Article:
image of Professor Boonstra

Professor of Ecology & Evolution and Physiology

Research (I am not accepting graduate students now)

  • Ongoing research:
    • 1. Epigenetic changes, maternal effects, stress, and the role of sublethal effects of high predation risk on snowshoe hares.
    • The enigma of the 10-year snowshoe hare cycle - the low phase that lasts for 2-4 years and follows the decline phase - remains. The predators have almost all died, the vegetation has recovered, yet the hare population fails to recover immediately. Based on our initial work on the stress effects of high predation risk (See Boonstra et al. 1998 Ecological Monographs 68:371-394; Ecology 79:1479-1488) and the recent findings of Sheriff, Krebs, and Boonstra (see references  below), the most plausible hypothesis is that intergenerational programming operating through maternal effects is occurring and is likely epigenetic. See the elegant epigenetic research on the stress axis carried out by M. Meaney and M. Szyf (see Weaver et al. 2004 Nature Neuroscience 7:847-854). This is strengthen by findings of P. McGowan et al. (2009 Nature Neuroscience 12:342-348) in humans indicate the profound impact of severe stress on epigenetic changes in the genome. This research is currently being addressed by Sophia Lavergne. It takes place in the Yukon, and involves a close marriage of field ecology, physiology (neuroendocrinology) and genetics
    • 2. Epigenetic changes, maternal effects, and population regulation in voles and lemmings.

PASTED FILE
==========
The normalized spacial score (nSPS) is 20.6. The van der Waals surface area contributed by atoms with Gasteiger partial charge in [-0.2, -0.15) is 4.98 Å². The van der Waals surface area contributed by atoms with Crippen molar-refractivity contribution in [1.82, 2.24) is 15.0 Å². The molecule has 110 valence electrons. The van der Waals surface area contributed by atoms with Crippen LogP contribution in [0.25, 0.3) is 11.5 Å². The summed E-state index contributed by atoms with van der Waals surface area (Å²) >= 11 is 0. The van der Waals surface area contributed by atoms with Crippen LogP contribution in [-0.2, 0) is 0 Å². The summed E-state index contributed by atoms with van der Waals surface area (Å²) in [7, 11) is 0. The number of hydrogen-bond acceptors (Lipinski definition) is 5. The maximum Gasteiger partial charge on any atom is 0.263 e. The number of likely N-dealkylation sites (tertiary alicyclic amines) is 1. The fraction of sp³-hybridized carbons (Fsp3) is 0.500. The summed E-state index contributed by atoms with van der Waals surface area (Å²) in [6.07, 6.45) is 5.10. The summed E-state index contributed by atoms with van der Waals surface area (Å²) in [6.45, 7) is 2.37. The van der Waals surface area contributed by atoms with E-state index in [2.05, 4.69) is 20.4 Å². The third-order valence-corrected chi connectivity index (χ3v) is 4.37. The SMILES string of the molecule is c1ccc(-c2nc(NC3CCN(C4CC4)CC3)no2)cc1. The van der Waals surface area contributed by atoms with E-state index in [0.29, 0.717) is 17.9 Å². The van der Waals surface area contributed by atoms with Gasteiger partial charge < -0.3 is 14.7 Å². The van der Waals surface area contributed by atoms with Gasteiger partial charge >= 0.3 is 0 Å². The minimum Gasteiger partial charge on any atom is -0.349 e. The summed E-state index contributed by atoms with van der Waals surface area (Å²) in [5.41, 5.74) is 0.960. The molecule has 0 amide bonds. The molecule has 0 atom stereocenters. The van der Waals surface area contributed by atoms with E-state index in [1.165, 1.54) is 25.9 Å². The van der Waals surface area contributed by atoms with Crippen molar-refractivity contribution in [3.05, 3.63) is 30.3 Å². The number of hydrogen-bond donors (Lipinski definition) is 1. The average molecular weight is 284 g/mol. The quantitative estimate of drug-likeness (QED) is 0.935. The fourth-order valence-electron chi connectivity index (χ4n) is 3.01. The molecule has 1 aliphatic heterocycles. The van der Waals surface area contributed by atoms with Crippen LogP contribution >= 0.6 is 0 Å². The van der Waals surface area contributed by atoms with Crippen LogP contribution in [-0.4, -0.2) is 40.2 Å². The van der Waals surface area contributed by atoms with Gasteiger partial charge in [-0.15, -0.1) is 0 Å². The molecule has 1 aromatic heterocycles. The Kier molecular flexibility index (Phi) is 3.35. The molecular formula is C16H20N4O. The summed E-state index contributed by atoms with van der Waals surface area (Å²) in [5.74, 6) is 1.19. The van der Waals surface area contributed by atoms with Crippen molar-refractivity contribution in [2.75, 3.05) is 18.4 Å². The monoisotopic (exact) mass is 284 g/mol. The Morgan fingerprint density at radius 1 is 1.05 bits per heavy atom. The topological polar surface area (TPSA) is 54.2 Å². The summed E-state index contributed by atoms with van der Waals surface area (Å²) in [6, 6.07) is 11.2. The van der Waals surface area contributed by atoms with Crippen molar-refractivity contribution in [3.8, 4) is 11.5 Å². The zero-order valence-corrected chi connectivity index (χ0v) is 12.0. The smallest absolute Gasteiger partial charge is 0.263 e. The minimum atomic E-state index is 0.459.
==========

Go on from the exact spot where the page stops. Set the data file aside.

• 3. Snowshoe hare predation risk.
    • Snowshoe hares have been studied for 30+ years in our southwestern Yukon study site. A recent studies by Sherriff et al. (2009 J. Anim. Ecol. 78:1249-1258, 2010 Ecology 91:2983-2994, and 2011 Oecologia 166:593-605) found that a predator-induced increase in baseline stress levels affected the reproductive rates of hares, with highly-stressed  females producing fewer litters of young and generally smaller and less robust leverets. These findings imply that predators may have important sublethal effects on snowshoe hares, which could translate to predators  having an even more important role than previously thought on the snowshoe hare population cycle. Aspects of this research is being addressed by 3 PhD students (2 co-supervised) and a cosupervised MSc. student. The research builds on the previous study and assesses whether sublethal effects of predators have demonstrable effects on hare behaviour and survival. Using a variety of methods, we are monitoring relationships between hare food, hare activity patterns, habitat selection, energy expenditure, and survival rates, relative to baseline stress levels. We predict that individual variability in stress levels will reflect local predation risk, and thereby be manifest in risk-sensitive behaviour among putative high-risk individuals. The intent is to follow up the observational study with experimental manipulation of perceived risk to induce further changes in free-ranging hares. Finally, the study will involve modeling tradeoffs between energy acquisition versus predation risk avoidance, and possibly include modeling the potential sublethal effects of predators on hare population cycles.

    • Four collaborators are key to this research - Dr. Stan Boutin (Univ. Alberta), Dr. Murray Humphries (McGill), Dr. Charles Krebs (UBC), and Dr. Dennis Murray (Univ. Trent).
Applications for Ph.D:

Department of Ecology and Evolution:

Department of Cell and Systems:

Department of Physiology:

I am cross-appointed to the above graduate departments. Please check out their requirements for admittance: